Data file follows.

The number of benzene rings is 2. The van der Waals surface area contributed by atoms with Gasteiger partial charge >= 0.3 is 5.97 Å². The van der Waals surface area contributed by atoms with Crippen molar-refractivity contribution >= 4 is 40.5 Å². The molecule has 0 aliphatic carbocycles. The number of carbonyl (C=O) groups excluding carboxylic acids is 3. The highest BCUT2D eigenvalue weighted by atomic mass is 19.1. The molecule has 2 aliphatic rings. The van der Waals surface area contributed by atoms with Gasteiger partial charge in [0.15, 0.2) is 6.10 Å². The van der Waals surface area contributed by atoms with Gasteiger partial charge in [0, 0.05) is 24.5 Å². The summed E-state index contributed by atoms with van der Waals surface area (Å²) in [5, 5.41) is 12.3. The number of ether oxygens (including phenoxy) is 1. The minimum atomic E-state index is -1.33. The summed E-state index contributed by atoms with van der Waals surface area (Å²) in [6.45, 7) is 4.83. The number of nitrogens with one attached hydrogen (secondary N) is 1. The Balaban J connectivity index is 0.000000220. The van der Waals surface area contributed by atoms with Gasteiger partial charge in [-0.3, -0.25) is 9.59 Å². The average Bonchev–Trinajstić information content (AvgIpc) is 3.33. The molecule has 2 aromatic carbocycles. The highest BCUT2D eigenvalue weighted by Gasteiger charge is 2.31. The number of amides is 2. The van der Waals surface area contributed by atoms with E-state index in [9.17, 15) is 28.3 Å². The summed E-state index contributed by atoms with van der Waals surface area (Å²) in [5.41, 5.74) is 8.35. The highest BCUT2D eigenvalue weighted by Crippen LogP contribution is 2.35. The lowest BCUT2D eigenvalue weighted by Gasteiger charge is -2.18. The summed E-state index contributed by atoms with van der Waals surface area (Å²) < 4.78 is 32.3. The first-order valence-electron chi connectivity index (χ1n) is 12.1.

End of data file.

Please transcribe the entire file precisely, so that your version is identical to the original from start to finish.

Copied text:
The number of benzene rings is 2. The van der Waals surface area contributed by atoms with Gasteiger partial charge >= 0.3 is 5.97 Å². The van der Waals surface area contributed by atoms with Crippen molar-refractivity contribution >= 4 is 40.5 Å². The molecule has 0 aliphatic carbocycles. The number of carbonyl (C=O) groups excluding carboxylic acids is 3. The highest BCUT2D eigenvalue weighted by atomic mass is 19.1. The molecule has 2 aliphatic rings. The van der Waals surface area contributed by atoms with Gasteiger partial charge in [0.15, 0.2) is 6.10 Å². The van der Waals surface area contributed by atoms with Gasteiger partial charge in [0, 0.05) is 24.5 Å². The summed E-state index contributed by atoms with van der Waals surface area (Å²) in [5, 5.41) is 12.3. The number of ether oxygens (including phenoxy) is 1. The minimum atomic E-state index is -1.33. The summed E-state index contributed by atoms with van der Waals surface area (Å²) in [6.45, 7) is 4.83. The number of nitrogens with one attached hydrogen (secondary N) is 1. The Balaban J connectivity index is 0.000000220. The van der Waals surface area contributed by atoms with Gasteiger partial charge in [-0.3, -0.25) is 9.59 Å². The average Bonchev–Trinajstić information content (AvgIpc) is 3.33. The molecule has 2 aromatic carbocycles. The highest BCUT2D eigenvalue weighted by Gasteiger charge is 2.31. The number of amides is 2. The van der Waals surface area contributed by atoms with E-state index in [9.17, 15) is 28.3 Å². The summed E-state index contributed by atoms with van der Waals surface area (Å²) in [5.41, 5.74) is 8.35. The highest BCUT2D eigenvalue weighted by Crippen LogP contribution is 2.35. The lowest BCUT2D eigenvalue weighted by Gasteiger charge is -2.18. The summed E-state index contributed by atoms with van der Waals surface area (Å²) < 4.78 is 32.3. The first-order valence-electron chi connectivity index (χ1n) is 12.1.